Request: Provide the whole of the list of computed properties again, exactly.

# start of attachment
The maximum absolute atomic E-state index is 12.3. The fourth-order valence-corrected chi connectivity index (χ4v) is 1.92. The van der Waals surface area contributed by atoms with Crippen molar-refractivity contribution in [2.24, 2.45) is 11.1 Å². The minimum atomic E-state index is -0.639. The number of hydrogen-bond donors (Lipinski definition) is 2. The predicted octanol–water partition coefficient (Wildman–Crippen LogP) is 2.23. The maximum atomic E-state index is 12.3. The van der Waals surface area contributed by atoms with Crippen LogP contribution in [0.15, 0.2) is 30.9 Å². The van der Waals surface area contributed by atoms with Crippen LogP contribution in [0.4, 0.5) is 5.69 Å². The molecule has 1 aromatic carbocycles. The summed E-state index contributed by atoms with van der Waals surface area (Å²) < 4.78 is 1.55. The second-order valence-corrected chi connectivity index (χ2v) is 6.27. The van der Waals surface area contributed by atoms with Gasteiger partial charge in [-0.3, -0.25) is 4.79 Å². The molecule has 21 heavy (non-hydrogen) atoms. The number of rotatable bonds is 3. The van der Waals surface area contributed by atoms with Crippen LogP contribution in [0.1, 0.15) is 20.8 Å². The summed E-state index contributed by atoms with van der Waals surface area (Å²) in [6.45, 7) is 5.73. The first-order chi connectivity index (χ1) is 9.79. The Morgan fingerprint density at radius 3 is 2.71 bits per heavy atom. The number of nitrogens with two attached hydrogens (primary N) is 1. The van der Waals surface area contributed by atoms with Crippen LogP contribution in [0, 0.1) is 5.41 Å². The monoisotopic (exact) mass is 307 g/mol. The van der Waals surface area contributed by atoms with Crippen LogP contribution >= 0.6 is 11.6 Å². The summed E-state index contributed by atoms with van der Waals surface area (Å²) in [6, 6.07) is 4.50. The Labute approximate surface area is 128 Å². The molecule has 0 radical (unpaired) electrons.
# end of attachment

The maximum absolute atomic E-state index is 12.3. The fourth-order valence-corrected chi connectivity index (χ4v) is 1.92. The van der Waals surface area contributed by atoms with Crippen molar-refractivity contribution in [2.24, 2.45) is 11.1 Å². The minimum atomic E-state index is -0.639. The number of hydrogen-bond donors (Lipinski definition) is 2. The predicted octanol–water partition coefficient (Wildman–Crippen LogP) is 2.23. The maximum atomic E-state index is 12.3. The van der Waals surface area contributed by atoms with Crippen LogP contribution in [0.15, 0.2) is 30.9 Å². The van der Waals surface area contributed by atoms with Crippen LogP contribution in [0.4, 0.5) is 5.69 Å². The molecule has 1 aromatic carbocycles. The summed E-state index contributed by atoms with van der Waals surface area (Å²) < 4.78 is 1.55. The second-order valence-corrected chi connectivity index (χ2v) is 6.27. The van der Waals surface area contributed by atoms with Gasteiger partial charge in [-0.3, -0.25) is 4.79 Å². The molecule has 21 heavy (non-hydrogen) atoms. The number of rotatable bonds is 3. The van der Waals surface area contributed by atoms with Crippen LogP contribution in [0.1, 0.15) is 20.8 Å². The summed E-state index contributed by atoms with van der Waals surface area (Å²) in [6.45, 7) is 5.73. The first-order chi connectivity index (χ1) is 9.79. The Morgan fingerprint density at radius 3 is 2.71 bits per heavy atom. The number of nitrogens with two attached hydrogens (primary N) is 1. The van der Waals surface area contributed by atoms with Crippen LogP contribution in [0, 0.1) is 5.41 Å². The monoisotopic (exact) mass is 307 g/mol. The van der Waals surface area contributed by atoms with Crippen LogP contribution >= 0.6 is 11.6 Å². The summed E-state index contributed by atoms with van der Waals surface area (Å²) in [6, 6.07) is 4.50. The Labute approximate surface area is 128 Å². The molecule has 0 radical (unpaired) electrons.